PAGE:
"Frith on Cricket" is a broad collection of the best of David Frith's writings on the game's history, personalities and controversies. It draws from almost 40 years of description, investigation and comment on cricket's great occasions, the upheavals and the colorful personalities who have made the headlines, as well as some of the lesser-knowns. The range is wide, taking in the earliest contests right up to England's victory over Australia in 2009; listening to a Test match through the night; tracking down legends such as Wilfred Rhodes and the long-lost Aboriginal fast bowler Eddie Gilbert; arguing with Don Bradman; visiting Madame Tussauds waxworks; training with the county champions; insights into the radio and television commentators; journeying to all the Test-playing countries and World Cups; firing off editorials condemning brutality and maladministration; watching women play at Lord's for the first time; cricket memorabilia and auctions; on autograph-hunting; searching for cricket on film; investigating cricketers' suicides; book reviews; the South Africa issue; some major obituaries; fun cricket; and, even a little verse...All this is supported by a quality foreword by the esteemed former "Times" cricket correspondent John Woodcock, and a wide range of illustrations.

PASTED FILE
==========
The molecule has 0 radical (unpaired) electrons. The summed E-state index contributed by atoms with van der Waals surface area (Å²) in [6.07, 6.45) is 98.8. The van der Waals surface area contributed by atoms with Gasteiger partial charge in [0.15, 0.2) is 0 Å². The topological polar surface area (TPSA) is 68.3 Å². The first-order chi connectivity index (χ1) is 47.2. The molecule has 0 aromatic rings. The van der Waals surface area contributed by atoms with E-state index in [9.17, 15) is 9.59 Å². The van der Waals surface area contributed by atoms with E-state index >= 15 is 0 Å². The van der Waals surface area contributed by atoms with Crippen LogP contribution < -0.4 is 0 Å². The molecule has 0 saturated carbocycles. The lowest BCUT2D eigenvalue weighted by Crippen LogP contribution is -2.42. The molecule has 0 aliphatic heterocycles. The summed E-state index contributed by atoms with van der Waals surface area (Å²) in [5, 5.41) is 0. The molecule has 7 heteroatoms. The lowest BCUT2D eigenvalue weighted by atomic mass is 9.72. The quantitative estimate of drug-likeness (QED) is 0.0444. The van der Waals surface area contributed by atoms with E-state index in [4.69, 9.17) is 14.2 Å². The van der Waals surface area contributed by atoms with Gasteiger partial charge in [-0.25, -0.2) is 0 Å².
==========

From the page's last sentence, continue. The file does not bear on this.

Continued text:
David Frith has written thirty books on cricket since 1969 and was editor of The Cricketer from 1972 to 1978. He founded Wisden Cricket Monthly in 1979 and edited that best-selling magazine until 1996. Three of his books have won the prestigious Cricket Society Book of the Year award (1970, 1987 and 2002); another was given the Australian Cricket Society's award in 2007; and another (on Bodyline) was a William Hill Sports Book finalist and Wisden's book of the year 2002. In 1988 he was voted British Magazine Writer of the Year. His pictorial history of the Ashes Test matches has run to twelve editions and sold over 100,000 copies, while his sumptuous Pageant of Cricket (1987) was the first cricket book to contain two thousand illustrations. He is an honorary life member of the Cricket Writers Club, vice-president of the Cricket Memorabilia Society, and member of MCC, and his close friends have included John Arlott, E.W. Swanton, Sir Donald Bradman and many later cricketers and writers. He has appeared often on television news and opinion programmes and also in historical cricket DVDs. Each year since 1981 he has presented archive cricket film shows at the National Film Theatre in London to packed houses. A player himself for 49 years (some of them as a first-grade batsman in Australia), it is generally considered that in cricket matters David Frith knows what he is talking about, and has never been afraid to speak out in the interests of the game he has loved for sixty years.